Note that the ability to use the lower Sectoral Program duties is not contingent on subsequent exportation of the finished articles, which may be sold in Mexico or exported as the producer sees fit. However, the maquiladora or pitex operator would remain subject to certain minimum export requirements under the programs. Therefore, a manufacturer that becomes eligible to operate under a Sectoral Program may, nevertheless, face an export requirement - not because of the Sectoral Programs themselves, but because of the maquiladora and pitex rules.
The potential benefits provided by the Sectoral Programs will work in tandem with the limited duty drawback options still available under NAFTA. These permit deferral of duties on imported inputs used in subsequently-exported goods until after the date of exportation, and a limited ability to waive or refund on exported goods some or all of the Mexican duties that would otherwise have applied to the imported materials. To comply with NAFTA Article 303, the Mexican government may only waive import duties on the non-NAFTA inputs equal to the lower of two amounts:
(1) the sum of import duties paid or owed on the non-NAFTA inputs imported into Mexico and used in producing the exported end-product, adjusted for inflation from the month of importation; or
(2) the amount of import duties paid or owed on the end-product subsequently exported to the U.S. or Canada.
Under the new rules, Mexican import duties on the non-NAFTA inputs will be payable within 60 days of exportation of the end-product to one of the other NAFTA countries, and may be waived in whole or in part. Duties on machinery and equipment imported by maquiladora or pitex plants will have to be paid at the time of importation, under either a preferential Sectoral Program or MFN rate.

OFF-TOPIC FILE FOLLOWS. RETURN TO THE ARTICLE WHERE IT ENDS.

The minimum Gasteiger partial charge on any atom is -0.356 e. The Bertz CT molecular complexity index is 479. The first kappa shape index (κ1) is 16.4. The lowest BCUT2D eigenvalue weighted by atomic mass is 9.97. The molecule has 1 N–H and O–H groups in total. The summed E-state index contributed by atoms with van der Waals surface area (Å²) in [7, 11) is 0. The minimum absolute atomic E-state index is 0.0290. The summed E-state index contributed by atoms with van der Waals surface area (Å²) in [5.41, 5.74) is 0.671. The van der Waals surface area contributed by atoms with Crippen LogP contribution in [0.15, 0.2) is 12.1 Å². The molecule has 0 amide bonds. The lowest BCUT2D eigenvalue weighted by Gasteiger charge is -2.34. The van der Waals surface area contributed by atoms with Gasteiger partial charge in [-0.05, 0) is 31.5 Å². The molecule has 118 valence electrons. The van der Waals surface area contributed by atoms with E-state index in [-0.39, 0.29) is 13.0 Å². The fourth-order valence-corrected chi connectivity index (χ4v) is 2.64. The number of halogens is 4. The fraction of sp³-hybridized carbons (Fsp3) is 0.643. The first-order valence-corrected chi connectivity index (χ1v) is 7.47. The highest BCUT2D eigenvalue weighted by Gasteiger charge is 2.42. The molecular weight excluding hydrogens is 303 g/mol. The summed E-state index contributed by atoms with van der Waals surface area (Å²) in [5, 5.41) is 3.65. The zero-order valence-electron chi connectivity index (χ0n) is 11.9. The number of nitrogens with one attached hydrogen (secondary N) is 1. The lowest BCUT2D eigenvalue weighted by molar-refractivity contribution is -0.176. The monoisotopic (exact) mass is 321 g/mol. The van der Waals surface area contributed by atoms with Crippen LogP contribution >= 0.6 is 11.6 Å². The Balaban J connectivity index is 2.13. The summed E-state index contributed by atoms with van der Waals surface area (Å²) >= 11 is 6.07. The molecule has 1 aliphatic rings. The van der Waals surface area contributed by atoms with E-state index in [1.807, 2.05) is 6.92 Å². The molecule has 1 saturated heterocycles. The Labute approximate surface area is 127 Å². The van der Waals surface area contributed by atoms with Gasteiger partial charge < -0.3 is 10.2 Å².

While the referenced formula may appear confusing at first sight, the principle it represents is actually quite simple. Mexico will reduce the amount of duties owed to it on the imported non-NAFTA inputs by an amount equivalent to the lower amount collected by either Mexico or the other NAFTA party. If duties in the country of exportation are higher than those in Mexico, no duties will be owed to Mexico on the non-NAFTA inputs. However, if the duties on the inputs in Mexico are higher, Mexico may or may not exempt any duties of its own, depending on the amount of duties collected by the other NAFTA country on the end-product. This principle has a dual objective: (1) to limit the NAFTA tariff preferential treatment to NAFTA goods; and (2) to avoid double taxation on the same product within the NAFTA region.
To illustrate: assume a piece of cloth from Taiwan has a duty of $6.00 in Mexico, and the finished product is a handbag made with it that has a $7.00 duty in Canada. The Mexican government can waive $6.00 in duty on the material. On the other hand, if the handbag has a $5.00 duty in Canada, Mexico is allowed to waive $5.00. So, only $1.00 would be owed to Mexico, following the exportation of the handbag. Finally, if the handbag qualifies as NAFTA originating, and enters Canada without duty, no waiver of the Mexican duty is permitted.